PhotoLab is a parametric software, which means that the corrections applied are written as numerical instructions (*) and are not applied directly to an image. User edits are applied during export according to a fixed procedure defined by DxO that the teams provided us.
(*) The sidecar *.dop is an easily viewable text file … but it is not recommended to modify.
– Optical corrections (sharpness, distortion, chromatic aberration and vignetting) are applied first.
– Then white balance and noise reduction before demosaicing. This is a unique feature of PhotoLab
– Finally, exposure, smart lighting, selective tonality, contrast, micro contrast (and fine contrast), and then the tone curve. This first set of corrections is performed in the colour space of the camera sensor to be as close as possible to the image’s original appearance.
– Next is Clearview Plus and the colour modifications which are done in the AdobeRGB colour space.
DxO provided some feedback on this:
– Chromatic aberrations are removed before demosaicing. This avoids interpolating a colour channel based on information from the primary colour channels shifted due to this phenomenon.
– White balance is applied before demosaicing to avoid creating false colours. It is desirable to define grey first.
– The special feature of PhotoLab is that noise is reduced before demosaicing.
The layout of the palettes, the position and open or closed display of the corrections, is saved in a workspace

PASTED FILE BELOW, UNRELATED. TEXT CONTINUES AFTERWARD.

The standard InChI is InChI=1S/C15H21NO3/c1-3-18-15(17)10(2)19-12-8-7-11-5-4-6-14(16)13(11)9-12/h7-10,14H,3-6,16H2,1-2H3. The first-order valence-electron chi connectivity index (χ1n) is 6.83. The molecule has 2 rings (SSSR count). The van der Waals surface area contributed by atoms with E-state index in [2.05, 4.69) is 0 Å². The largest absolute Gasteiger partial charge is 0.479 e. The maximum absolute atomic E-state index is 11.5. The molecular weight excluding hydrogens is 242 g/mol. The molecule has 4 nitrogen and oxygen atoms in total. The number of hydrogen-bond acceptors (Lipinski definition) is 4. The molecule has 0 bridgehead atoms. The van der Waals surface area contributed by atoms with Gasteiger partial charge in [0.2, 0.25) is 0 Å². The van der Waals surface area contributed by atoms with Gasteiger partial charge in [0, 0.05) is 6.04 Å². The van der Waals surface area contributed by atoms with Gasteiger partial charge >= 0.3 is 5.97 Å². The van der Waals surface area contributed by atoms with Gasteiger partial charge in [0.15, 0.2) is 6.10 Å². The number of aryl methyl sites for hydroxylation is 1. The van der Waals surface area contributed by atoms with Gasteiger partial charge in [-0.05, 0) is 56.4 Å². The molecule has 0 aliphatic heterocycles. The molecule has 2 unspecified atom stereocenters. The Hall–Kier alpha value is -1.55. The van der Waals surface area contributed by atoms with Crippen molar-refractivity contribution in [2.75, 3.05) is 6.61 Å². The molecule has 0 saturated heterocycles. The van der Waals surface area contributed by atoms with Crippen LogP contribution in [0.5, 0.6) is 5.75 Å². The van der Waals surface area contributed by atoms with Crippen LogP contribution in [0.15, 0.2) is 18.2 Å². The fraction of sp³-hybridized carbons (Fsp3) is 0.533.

– menu Workspace / Save workspace to create or update it
PhotoLab offers two workspaces for a simple or expert presentation of the palettes, but custom workspaces can be created in the Elite version of PhotoLab.
– menu Workspaces / DxO Standard and DxO advanced
This Smart Workspace palette buttons on the top of the right hand panel presents tools in six categories.
Light, Color, Detail, Geometry, Local Settings and Water Mark & Effects
Two filters limit what will be seen in the display
– Active settings applied to the current image
– Favorite settings selected via a star next to each correction
The Smart Workspace palettes also offer a keyword search system (Ctrl+ F).
Please mind. The results will depend on the filters and tabs selected. You should not activate any tab for an exhaustive search.
An Interesting sidenote. The search results also include palettes not available in the smart workspace interface as well as the commands of the Local Settings.
– For example; “clear” also refers to the ClearView fix in the Local Settings palettevanced
In its initial configuration, this Smart Workspace is a bit confusing. However, It works very well with an abbreviated custom workspace that includes only the most commonly used tools.
Then, filtering by category provides quick access to lesser used tools. The Favourites button can be used to group even less used tools together.
Here is a summary of my setup:
* A custom palette containing only the basic and essential corrections (Exposure Compensation, Smart Lighting, Contrast, Horizon and Perspective, etc…) displayed when no category button is active.
* Select one of the Smart Workspace categories to access the secondary corrections. The Smart Workspace palette expands.
After becoming familiar with the contents of the Smart Workspace palettes it is very quick and easy to know which one to open to access the necessary correction tool.
* Click on the Favourites button (star) to find them easily.Don’t forget to save the workspace!
I stretched the window from my main 4K display onto the HD auxiliary display.
When using a dual screen setup, unlike other palettes, the Smart Workspace palette cannot be moved to the secondary monitor since this feature is attached to the main display.
The presentation of the corrections in alphabetical order is not relevant and should be changed soon.
They should be displayed in the same order as the dedicated palettes. Presentation of the tools in a different order in the filter than in the palette is counter-intuitive.
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